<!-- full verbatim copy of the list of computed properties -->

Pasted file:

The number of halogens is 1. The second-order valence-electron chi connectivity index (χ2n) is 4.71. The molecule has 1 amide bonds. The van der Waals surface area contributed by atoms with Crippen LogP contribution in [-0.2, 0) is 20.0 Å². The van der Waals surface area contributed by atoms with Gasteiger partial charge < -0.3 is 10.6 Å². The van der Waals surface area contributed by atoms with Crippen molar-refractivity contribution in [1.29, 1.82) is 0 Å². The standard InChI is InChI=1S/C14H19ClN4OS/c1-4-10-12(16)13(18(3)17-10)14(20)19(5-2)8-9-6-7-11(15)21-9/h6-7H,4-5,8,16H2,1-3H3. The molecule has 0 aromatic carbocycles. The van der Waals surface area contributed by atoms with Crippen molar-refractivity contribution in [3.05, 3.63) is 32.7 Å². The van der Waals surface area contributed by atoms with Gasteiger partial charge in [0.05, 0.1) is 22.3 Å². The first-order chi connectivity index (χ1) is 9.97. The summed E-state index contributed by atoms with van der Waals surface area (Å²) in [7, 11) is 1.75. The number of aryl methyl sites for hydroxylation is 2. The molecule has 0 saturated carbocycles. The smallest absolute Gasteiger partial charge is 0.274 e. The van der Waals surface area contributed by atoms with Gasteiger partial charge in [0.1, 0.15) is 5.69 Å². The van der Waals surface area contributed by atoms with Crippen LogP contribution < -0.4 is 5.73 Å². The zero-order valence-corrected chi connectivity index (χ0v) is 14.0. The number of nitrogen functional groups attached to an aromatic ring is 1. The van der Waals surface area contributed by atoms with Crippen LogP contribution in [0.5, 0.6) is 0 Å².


The number of halogens is 1. The second-order valence-electron chi connectivity index (χ2n) is 4.71. The molecule has 1 amide bonds. The van der Waals surface area contributed by atoms with Crippen LogP contribution in [-0.2, 0) is 20.0 Å². The van der Waals surface area contributed by atoms with Gasteiger partial charge < -0.3 is 10.6 Å². The van der Waals surface area contributed by atoms with Crippen molar-refractivity contribution in [1.29, 1.82) is 0 Å². The standard InChI is InChI=1S/C14H19ClN4OS/c1-4-10-12(16)13(18(3)17-10)14(20)19(5-2)8-9-6-7-11(15)21-9/h6-7H,4-5,8,16H2,1-3H3. The molecule has 0 aromatic carbocycles. The van der Waals surface area contributed by atoms with Crippen molar-refractivity contribution in [3.05, 3.63) is 32.7 Å². The van der Waals surface area contributed by atoms with Gasteiger partial charge in [0.05, 0.1) is 22.3 Å². The first-order chi connectivity index (χ1) is 9.97. The summed E-state index contributed by atoms with van der Waals surface area (Å²) in [7, 11) is 1.75. The number of aryl methyl sites for hydroxylation is 2. The molecule has 0 saturated carbocycles. The smallest absolute Gasteiger partial charge is 0.274 e. The van der Waals surface area contributed by atoms with Gasteiger partial charge in [0.1, 0.15) is 5.69 Å². The van der Waals surface area contributed by atoms with Crippen LogP contribution < -0.4 is 5.73 Å². The zero-order valence-corrected chi connectivity index (χ0v) is 14.0. The number of nitrogen functional groups attached to an aromatic ring is 1. The van der Waals surface area contributed by atoms with Crippen LogP contribution in [0.5, 0.6) is 0 Å².